by CIO Staff

Calif. Says It Has Evidence to Charge HP Officials

Sep 13, 20063 mins
IT Leadership

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A day after Hewlett-Packard (HP) Chairwoman Patricia Dunn promised to step down for her role in a spy scandal, the state of California is continuing its effort to indict her and the private investigators she used.

Dunn’s actions were not merely unethical but actually violated the law, and the state now has enough evidence to indict people both within HP and contractors outside the company, according to Thomas Dressler, a spokesman for California Attorney General Bill Lockyer.

In Dunn’s efforts to discover the source of press leaks about board deliberations, HP has acknowledged that she hired a private investigation firm to pose as the 10 suspected board members and journalists in order to convince the phone company to disclose private phone records. This is a practice known as pretexting.

In an interview on The NewsHour with Jim Lehrer Tuesday, Lockyer said that under California law, people involved in the probe could be charged with crimes both for falsely taking another person’s identity and for accessing computer records with their personal information. Dressler confirmed Lockyer’s comments.

HP hired investigation firm Security Outsourcing Solutions (SOS), which shares its Boston offices with a law firm called Bonner, Kiernan, Trebach and Crociata, according to a report in The New York Times that cited sources close to the case. The Times also said the California and Massachusetts attorney generals are working together on the case.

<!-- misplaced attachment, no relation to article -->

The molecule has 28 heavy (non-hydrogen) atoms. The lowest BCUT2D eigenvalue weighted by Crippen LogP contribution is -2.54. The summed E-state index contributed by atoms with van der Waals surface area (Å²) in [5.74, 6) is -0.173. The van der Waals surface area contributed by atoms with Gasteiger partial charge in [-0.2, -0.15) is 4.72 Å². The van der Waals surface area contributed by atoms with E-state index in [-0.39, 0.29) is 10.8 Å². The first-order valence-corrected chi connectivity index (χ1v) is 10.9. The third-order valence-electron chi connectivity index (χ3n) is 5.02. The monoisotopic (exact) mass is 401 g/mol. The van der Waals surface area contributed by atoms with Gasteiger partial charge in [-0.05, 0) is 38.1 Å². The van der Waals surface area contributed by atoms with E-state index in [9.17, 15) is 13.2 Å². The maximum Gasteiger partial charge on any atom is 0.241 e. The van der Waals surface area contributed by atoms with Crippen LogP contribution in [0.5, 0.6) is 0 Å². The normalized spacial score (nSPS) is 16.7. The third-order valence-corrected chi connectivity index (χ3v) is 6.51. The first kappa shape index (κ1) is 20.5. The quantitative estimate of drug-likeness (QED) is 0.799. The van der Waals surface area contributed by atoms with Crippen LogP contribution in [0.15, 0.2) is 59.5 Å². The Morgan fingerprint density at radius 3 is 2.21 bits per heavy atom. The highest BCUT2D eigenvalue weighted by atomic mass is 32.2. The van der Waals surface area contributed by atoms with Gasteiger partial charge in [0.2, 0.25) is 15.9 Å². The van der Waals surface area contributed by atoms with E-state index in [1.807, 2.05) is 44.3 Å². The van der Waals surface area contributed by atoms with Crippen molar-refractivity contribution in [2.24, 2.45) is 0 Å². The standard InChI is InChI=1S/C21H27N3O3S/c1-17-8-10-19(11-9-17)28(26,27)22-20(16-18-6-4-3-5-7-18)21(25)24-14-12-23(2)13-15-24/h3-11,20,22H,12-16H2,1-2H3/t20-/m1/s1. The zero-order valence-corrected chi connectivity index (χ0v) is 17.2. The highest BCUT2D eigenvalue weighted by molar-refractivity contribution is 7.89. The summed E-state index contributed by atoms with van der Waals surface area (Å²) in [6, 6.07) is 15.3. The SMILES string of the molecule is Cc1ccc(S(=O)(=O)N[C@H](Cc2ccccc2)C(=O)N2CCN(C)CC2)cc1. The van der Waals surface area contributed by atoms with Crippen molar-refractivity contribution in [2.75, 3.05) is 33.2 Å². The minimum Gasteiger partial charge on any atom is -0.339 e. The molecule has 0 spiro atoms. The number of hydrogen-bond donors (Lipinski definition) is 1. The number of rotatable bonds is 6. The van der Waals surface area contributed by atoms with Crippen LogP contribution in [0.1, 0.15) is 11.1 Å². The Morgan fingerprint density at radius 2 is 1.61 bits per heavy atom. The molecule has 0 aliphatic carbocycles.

Dressler declined to confirm the name of the security firm HP hired, or whether California and Massachusetts are working together on the case.

“I’m not going to deny it, but beyond what the attorney general said, I’m not going to comment. It’s not prudent for prosecutors to mention names before bringing charges,” Dressler said.

A call to SOS on Wednesday was answered by a woman who recited the name of the law firm, but denied the two businesses were connected. She declined to give her name, and said that no one was immediately available for comment.

Ironically, an SOS newsletter posted on the firm’s website warns corporate executives that their privacy is at risk since their Web surfing and e-mail records can be traced by Internet browsers and cookies. It advises clients to shield their identities by using a website called

-Ben Ames, IDG News Service (Boston Bureau)

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